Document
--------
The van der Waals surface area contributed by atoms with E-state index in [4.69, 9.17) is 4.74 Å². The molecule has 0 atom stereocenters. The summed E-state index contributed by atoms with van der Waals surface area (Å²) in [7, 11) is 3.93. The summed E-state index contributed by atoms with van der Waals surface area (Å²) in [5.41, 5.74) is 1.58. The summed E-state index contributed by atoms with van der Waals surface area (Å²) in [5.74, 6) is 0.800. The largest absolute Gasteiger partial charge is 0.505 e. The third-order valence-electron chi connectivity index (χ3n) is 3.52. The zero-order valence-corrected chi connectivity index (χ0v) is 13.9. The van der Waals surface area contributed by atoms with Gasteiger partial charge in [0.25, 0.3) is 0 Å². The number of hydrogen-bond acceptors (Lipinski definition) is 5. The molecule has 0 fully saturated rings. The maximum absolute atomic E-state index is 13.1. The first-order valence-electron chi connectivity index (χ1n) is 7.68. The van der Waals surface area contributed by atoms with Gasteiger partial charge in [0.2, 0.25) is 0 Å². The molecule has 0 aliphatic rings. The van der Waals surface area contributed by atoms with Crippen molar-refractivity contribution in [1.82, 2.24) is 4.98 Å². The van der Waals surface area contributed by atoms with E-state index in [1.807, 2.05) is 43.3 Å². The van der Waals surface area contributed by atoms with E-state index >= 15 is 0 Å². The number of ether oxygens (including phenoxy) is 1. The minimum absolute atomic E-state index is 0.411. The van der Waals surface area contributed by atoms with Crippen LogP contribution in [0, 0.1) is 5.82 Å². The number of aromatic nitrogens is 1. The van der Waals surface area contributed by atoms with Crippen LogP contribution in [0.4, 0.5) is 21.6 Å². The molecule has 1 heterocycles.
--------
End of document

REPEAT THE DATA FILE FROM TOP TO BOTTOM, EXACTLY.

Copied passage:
The van der Waals surface area contributed by atoms with E-state index in [4.69, 9.17) is 4.74 Å². The molecule has 0 atom stereocenters. The summed E-state index contributed by atoms with van der Waals surface area (Å²) in [7, 11) is 3.93. The summed E-state index contributed by atoms with van der Waals surface area (Å²) in [5.41, 5.74) is 1.58. The summed E-state index contributed by atoms with van der Waals surface area (Å²) in [5.74, 6) is 0.800. The largest absolute Gasteiger partial charge is 0.505 e. The third-order valence-electron chi connectivity index (χ3n) is 3.52. The zero-order valence-corrected chi connectivity index (χ0v) is 13.9. The van der Waals surface area contributed by atoms with Gasteiger partial charge in [0.25, 0.3) is 0 Å². The number of hydrogen-bond acceptors (Lipinski definition) is 5. The molecule has 0 fully saturated rings. The maximum absolute atomic E-state index is 13.1. The first-order valence-electron chi connectivity index (χ1n) is 7.68. The van der Waals surface area contributed by atoms with Gasteiger partial charge in [0.2, 0.25) is 0 Å². The molecule has 0 aliphatic rings. The van der Waals surface area contributed by atoms with Crippen molar-refractivity contribution in [1.82, 2.24) is 4.98 Å². The van der Waals surface area contributed by atoms with E-state index in [1.807, 2.05) is 43.3 Å². The van der Waals surface area contributed by atoms with E-state index >= 15 is 0 Å². The number of ether oxygens (including phenoxy) is 1. The minimum absolute atomic E-state index is 0.411. The van der Waals surface area contributed by atoms with Crippen LogP contribution in [0, 0.1) is 5.82 Å². The number of aromatic nitrogens is 1. The van der Waals surface area contributed by atoms with Crippen LogP contribution in [0.4, 0.5) is 21.6 Å². The molecule has 1 heterocycles.